ARLINGTON, Va. -- For the first time, the Department of Defense has specifically made it a crime for a servicemember to patronize a prostitute. The punishment: up to a year in prison, forfeiture of pay and dishonorable discharge.

The formal order came in a presidential executive order signed without fanfare Oct. 14, directing changes in the Manual for Courts-Martial. It is part of an assault the military has been waging against human trafficking.

A Defense Department spokeswoman, Lt. Col. Ellen Krenke, said in an e-mailed response to questions that "prostitution" and "pandering" will now be among the offenses covered by Article 134 of the courts-martial manual.

Paying for sex used to fall under the "Solicitation of Another to Commit an Offense" listed as part of Article 134, which executes the corresponding section in the Uniform Code of Military Justice, Krenke said.

It prohibits "all disorders and neglects to the prejudice of good order and discipline in the armed forces" and "all conduct of a nature to bring discredit upon the armed forces."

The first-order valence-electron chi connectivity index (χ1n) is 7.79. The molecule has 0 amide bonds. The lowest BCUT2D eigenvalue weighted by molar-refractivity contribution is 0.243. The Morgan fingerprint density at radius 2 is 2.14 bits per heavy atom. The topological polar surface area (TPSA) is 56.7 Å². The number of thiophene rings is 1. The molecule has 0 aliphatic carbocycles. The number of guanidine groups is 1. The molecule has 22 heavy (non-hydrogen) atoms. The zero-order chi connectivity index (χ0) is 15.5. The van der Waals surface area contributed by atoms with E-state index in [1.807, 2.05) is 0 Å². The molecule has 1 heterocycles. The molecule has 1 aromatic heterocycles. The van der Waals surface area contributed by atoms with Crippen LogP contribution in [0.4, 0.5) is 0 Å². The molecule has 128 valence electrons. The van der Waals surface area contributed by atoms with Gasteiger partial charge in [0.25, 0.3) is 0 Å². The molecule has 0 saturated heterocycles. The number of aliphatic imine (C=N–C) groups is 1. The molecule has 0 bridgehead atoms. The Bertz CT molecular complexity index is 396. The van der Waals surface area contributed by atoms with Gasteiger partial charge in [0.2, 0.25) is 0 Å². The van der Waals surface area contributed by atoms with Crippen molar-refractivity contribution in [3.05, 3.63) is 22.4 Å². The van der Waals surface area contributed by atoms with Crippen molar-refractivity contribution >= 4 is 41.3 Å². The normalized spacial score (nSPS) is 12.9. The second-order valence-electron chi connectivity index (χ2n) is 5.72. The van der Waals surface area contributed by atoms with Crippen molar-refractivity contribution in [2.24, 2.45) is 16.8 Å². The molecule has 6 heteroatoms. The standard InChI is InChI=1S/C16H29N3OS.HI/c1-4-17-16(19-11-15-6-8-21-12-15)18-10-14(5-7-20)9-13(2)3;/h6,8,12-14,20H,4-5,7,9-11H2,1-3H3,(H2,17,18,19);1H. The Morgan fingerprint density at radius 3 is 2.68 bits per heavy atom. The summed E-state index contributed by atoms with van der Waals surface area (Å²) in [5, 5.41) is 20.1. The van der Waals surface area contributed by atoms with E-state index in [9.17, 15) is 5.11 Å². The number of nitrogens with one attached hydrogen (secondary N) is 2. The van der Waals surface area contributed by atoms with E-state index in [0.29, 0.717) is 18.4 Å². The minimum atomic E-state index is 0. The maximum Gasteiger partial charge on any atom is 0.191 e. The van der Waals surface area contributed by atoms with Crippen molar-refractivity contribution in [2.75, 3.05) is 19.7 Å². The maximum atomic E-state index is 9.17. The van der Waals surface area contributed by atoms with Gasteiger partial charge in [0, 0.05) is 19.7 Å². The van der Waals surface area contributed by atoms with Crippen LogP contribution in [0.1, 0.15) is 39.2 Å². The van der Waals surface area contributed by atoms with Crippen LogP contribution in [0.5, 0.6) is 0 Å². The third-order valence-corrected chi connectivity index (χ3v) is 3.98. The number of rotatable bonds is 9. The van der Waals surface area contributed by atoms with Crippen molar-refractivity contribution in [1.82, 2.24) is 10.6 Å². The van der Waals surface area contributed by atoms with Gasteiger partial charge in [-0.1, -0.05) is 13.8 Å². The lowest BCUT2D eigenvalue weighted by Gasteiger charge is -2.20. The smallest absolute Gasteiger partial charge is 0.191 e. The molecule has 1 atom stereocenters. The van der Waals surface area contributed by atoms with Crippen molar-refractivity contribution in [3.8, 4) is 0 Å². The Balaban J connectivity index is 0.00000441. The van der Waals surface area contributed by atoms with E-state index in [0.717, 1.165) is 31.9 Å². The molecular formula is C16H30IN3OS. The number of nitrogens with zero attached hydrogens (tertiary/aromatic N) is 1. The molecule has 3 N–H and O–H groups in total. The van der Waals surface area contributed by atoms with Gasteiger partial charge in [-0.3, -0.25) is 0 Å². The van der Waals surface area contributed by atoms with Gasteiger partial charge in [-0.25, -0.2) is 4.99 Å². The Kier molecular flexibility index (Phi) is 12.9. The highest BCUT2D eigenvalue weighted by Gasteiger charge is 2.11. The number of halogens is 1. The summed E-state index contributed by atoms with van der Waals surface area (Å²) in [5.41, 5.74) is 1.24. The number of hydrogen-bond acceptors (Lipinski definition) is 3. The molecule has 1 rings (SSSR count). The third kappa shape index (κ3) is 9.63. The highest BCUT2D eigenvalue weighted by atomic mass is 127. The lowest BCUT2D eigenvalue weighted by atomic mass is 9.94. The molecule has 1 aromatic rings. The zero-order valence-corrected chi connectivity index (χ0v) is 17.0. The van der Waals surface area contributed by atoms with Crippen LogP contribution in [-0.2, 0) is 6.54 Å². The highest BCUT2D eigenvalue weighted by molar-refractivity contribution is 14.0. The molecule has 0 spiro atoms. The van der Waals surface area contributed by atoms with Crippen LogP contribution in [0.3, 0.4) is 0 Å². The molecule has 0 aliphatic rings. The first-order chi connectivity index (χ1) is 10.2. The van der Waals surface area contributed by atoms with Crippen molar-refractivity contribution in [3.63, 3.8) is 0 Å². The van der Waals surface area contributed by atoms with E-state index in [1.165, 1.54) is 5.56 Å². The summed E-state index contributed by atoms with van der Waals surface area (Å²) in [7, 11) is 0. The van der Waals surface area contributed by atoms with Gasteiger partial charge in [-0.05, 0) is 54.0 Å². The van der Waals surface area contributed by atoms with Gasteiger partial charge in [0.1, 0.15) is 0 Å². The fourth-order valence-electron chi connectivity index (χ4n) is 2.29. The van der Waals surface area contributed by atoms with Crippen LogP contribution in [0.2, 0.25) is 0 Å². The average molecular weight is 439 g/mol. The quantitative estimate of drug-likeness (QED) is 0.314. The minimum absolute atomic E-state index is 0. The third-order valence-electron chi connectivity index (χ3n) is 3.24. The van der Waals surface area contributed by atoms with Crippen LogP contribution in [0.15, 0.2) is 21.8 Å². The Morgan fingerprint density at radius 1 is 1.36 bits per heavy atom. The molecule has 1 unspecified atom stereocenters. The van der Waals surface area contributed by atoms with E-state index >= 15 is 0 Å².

But the October executive order makes prostitution and pandering specific offenses, she said.

Krenke said that the DOD made the change as part of its effort to combat human trafficking by taking on the sex exploitation industry, as set forth in a December 2002 National Security Presidential Directive that says in part:

"Our policy is based on an abolitionist approach to trafficking in persons, and our efforts must involve a comprehensive attack on such trafficking, which is a modern day of slavery. In this regard, the U.S. Government opposes prostitution and any related activities, including pimping, pandering, or maintaining brothels as contributing to the phenomenon of trafficking in persons."